British engine starter cartridges?


#1

I just read a magazine article about a New Zealand pilot who flew The British “Tempest” aircraft during WWII. He made mention of engine starter cartridges and the “Cordite” smell they gave off. Were they actually loaded with Cordite? What did these cartridges look like? Were they specific to a particular aircraft or engine? Anyone collect these as a specialty?

AKMS


#2

Very often the engine starter ctges are shotshells
JP


#3

As far as I know these cartridges were 12 gauge paper cased shotshells.


#4

Photos of two in an auction;
specialistauctions.com/aucti … id=1417548


#5

The later jet engines like the RR Avon in aircraft like the Hawker Hunter, Sea Hawk, Canberra and many others used a much larger brass cartridge. It was more like a small artillery blank. I do not collect them so cannot post pictures, but I am sure some other of the Brit collectors can oblige.

Regards
TonyE


#6

[quote=“tanegashimatomurata”]Photos of two in an auction;
specialistauctions.com/aucti … id=1417548[/quote]

Funny, they say inert and show other cartridges with the holes drilled…

There were also shortened cal4 brass cases with special mouth pieces inserted. I am not sure who developed these for which engines.


#7

Cordite is not compatible with use in shotgun cartridges because it needs too high a pressure to give complete combustion.
However, the name, as used in the British vernacular can be used to describe any smokeless powder. Its a misuse but very commonly found in books and personal accounts like these.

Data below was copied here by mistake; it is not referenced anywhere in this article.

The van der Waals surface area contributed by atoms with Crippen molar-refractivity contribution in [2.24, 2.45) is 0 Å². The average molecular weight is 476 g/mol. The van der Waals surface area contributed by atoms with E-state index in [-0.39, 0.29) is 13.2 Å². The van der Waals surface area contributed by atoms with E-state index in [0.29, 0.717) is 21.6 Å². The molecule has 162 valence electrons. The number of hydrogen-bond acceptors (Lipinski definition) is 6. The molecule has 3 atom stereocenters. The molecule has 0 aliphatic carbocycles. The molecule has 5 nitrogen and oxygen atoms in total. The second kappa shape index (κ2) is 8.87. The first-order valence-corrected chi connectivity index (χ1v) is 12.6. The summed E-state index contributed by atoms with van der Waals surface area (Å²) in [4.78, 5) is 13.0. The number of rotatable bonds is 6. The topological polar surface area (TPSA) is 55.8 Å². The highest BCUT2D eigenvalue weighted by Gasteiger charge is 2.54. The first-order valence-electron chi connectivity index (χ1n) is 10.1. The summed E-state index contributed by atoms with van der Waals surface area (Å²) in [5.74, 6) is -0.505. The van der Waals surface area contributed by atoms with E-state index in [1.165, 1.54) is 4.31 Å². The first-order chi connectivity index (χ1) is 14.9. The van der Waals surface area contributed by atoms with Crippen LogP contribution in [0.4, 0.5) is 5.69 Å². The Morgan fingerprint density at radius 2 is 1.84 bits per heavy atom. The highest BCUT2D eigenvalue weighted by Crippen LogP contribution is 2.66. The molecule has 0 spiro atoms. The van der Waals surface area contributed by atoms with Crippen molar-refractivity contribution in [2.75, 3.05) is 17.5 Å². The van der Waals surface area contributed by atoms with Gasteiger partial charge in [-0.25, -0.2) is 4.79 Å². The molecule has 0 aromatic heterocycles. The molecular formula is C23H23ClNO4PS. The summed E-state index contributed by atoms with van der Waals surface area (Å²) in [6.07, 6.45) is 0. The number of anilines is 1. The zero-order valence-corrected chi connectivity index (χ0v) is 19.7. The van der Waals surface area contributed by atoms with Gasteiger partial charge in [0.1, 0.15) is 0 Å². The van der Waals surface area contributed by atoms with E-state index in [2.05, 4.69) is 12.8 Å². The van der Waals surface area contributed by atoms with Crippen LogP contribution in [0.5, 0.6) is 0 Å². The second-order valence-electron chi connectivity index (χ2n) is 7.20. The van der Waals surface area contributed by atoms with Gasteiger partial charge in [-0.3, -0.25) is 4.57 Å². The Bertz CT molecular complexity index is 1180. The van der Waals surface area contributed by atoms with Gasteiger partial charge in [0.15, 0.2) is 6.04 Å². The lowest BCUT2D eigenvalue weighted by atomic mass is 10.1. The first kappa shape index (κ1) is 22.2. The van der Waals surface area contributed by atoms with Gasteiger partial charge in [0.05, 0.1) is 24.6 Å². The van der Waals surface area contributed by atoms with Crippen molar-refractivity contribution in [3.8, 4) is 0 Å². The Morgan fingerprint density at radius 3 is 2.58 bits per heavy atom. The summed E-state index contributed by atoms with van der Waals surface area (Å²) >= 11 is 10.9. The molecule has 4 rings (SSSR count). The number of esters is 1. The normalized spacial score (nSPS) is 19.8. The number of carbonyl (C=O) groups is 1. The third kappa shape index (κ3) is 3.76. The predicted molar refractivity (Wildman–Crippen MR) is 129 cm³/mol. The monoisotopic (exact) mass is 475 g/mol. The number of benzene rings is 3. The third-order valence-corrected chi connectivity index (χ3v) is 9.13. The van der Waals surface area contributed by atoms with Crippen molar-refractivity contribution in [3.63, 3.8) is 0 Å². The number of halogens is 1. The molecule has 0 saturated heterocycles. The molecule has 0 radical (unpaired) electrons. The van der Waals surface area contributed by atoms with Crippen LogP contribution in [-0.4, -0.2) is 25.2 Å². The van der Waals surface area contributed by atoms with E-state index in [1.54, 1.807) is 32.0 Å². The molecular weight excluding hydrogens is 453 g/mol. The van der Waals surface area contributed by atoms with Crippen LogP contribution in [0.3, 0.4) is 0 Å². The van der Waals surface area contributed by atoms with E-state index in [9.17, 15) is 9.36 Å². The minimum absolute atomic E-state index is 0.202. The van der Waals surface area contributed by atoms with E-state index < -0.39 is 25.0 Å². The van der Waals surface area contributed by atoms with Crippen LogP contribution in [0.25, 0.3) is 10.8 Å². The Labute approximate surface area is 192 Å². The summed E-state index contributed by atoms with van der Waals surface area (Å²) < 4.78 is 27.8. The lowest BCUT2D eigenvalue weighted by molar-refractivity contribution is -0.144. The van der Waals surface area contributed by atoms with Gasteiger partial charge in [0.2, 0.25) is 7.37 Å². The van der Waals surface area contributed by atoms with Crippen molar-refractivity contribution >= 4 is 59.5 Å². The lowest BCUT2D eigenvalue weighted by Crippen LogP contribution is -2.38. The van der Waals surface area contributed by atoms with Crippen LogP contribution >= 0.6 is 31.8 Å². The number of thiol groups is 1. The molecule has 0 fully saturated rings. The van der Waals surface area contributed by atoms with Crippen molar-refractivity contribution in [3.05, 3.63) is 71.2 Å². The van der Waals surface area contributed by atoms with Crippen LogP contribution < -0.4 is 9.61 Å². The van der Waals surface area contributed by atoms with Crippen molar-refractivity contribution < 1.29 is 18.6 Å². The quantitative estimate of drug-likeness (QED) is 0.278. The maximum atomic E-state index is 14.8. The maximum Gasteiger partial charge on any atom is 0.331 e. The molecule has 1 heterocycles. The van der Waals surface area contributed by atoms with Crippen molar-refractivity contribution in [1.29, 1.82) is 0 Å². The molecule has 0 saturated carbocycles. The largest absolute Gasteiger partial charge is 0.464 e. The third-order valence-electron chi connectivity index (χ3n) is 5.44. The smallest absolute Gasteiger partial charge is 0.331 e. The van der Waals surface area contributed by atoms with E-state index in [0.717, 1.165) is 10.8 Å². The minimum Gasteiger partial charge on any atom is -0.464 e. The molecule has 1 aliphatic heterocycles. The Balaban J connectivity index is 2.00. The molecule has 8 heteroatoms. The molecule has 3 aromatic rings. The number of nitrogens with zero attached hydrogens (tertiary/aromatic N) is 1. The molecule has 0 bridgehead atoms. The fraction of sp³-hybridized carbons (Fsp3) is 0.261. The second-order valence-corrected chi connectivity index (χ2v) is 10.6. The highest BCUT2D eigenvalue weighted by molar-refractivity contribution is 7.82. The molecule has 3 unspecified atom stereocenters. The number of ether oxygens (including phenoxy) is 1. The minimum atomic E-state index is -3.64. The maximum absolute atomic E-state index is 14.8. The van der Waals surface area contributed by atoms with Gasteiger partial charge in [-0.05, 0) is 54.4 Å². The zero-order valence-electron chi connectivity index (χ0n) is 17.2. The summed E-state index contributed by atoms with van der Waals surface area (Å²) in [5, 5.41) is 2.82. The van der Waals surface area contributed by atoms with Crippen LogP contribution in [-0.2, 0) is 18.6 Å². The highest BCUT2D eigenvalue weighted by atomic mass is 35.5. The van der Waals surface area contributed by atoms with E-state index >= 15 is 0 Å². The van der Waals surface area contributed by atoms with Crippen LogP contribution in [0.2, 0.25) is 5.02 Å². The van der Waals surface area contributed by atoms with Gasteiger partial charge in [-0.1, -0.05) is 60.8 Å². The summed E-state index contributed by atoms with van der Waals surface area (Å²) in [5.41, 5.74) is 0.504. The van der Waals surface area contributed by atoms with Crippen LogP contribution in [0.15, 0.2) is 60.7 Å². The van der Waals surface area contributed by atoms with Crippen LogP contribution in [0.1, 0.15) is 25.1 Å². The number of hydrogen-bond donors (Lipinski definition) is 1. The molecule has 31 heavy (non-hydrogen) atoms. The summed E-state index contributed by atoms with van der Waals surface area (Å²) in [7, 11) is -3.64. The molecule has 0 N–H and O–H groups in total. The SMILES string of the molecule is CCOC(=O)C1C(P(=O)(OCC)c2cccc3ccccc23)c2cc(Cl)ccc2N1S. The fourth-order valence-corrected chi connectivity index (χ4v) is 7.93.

British shotgun cartridges of this era used powders like Shultz, smokeless diamond or the IMI own brand Nobel powders.

There is no distictive smell unique to cordite, it smells like any other smokeless powder more or less.

Specially made larger starter cartridges could well have used a small charge of cordite, I have no way of knowing. However, its best to assume the term is used to describe the smell of smokeless powder in a geneneric sense.

There was a thread on here before the system crashed which explored this subject at some length. I still hear British shooters describing powder as cordite even though its use has been discontinued for fifty years (well forty eight years) now.


#8

[quote=“EOD”][quote=“tanegashimatomurata”]Photos of two in an auction;
specialistauctions.com/aucti … id=1417548[/quote]

Funny, they say inert and show other cartridges with the holes drilled…

[/quote]

The cartridges shown in the auction are currently LIVE.
If the buyer doesn’t have an appropriate licence the seller drills a 3mm hole in the case to remove the powder. That is why he shows the other cases, so that buyers can see what he will do to the cartridges if they don’t have a licence.


#9

I think I am deviating a little from “British”…but what the heck

A tad larger than the ones we all have in the 12 down to 2-4 gauge “shotgun style”
MXU 4 A/A starter cartridge for jet engines (I was told…speculated the F-4)…used when the AF is in a tactical situation and doesn’t have its normal ground support equipment…I was told this was a model meant for the Australian RAF as part of the last production of these units

Here’s a few others…in the collection

Pepper


#10